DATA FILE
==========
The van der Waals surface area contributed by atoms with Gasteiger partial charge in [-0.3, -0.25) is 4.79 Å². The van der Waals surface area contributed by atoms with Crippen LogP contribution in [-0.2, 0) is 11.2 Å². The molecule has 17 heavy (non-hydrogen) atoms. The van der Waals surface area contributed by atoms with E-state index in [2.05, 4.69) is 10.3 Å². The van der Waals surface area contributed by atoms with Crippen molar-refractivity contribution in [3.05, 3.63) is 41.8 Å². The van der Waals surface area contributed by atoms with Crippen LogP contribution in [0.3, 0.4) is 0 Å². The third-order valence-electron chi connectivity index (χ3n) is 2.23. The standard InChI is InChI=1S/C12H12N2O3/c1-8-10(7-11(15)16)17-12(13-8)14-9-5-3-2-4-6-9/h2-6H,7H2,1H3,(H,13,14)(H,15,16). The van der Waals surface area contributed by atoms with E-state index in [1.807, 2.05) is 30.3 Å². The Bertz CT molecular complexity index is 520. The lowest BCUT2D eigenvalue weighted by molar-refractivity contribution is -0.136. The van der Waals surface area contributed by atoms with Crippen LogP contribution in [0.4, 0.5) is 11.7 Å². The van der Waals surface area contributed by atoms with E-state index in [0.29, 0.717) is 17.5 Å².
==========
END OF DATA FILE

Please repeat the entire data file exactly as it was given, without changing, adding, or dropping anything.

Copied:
The van der Waals surface area contributed by atoms with Gasteiger partial charge in [-0.3, -0.25) is 4.79 Å². The van der Waals surface area contributed by atoms with Crippen LogP contribution in [-0.2, 0) is 11.2 Å². The molecule has 17 heavy (non-hydrogen) atoms. The van der Waals surface area contributed by atoms with E-state index in [2.05, 4.69) is 10.3 Å². The van der Waals surface area contributed by atoms with Crippen molar-refractivity contribution in [3.05, 3.63) is 41.8 Å². The van der Waals surface area contributed by atoms with Crippen LogP contribution in [0.3, 0.4) is 0 Å². The third-order valence-electron chi connectivity index (χ3n) is 2.23. The standard InChI is InChI=1S/C12H12N2O3/c1-8-10(7-11(15)16)17-12(13-8)14-9-5-3-2-4-6-9/h2-6H,7H2,1H3,(H,13,14)(H,15,16). The van der Waals surface area contributed by atoms with E-state index in [1.807, 2.05) is 30.3 Å². The Bertz CT molecular complexity index is 520. The lowest BCUT2D eigenvalue weighted by molar-refractivity contribution is -0.136. The van der Waals surface area contributed by atoms with Crippen LogP contribution in [0.4, 0.5) is 11.7 Å². The van der Waals surface area contributed by atoms with E-state index in [0.29, 0.717) is 17.5 Å².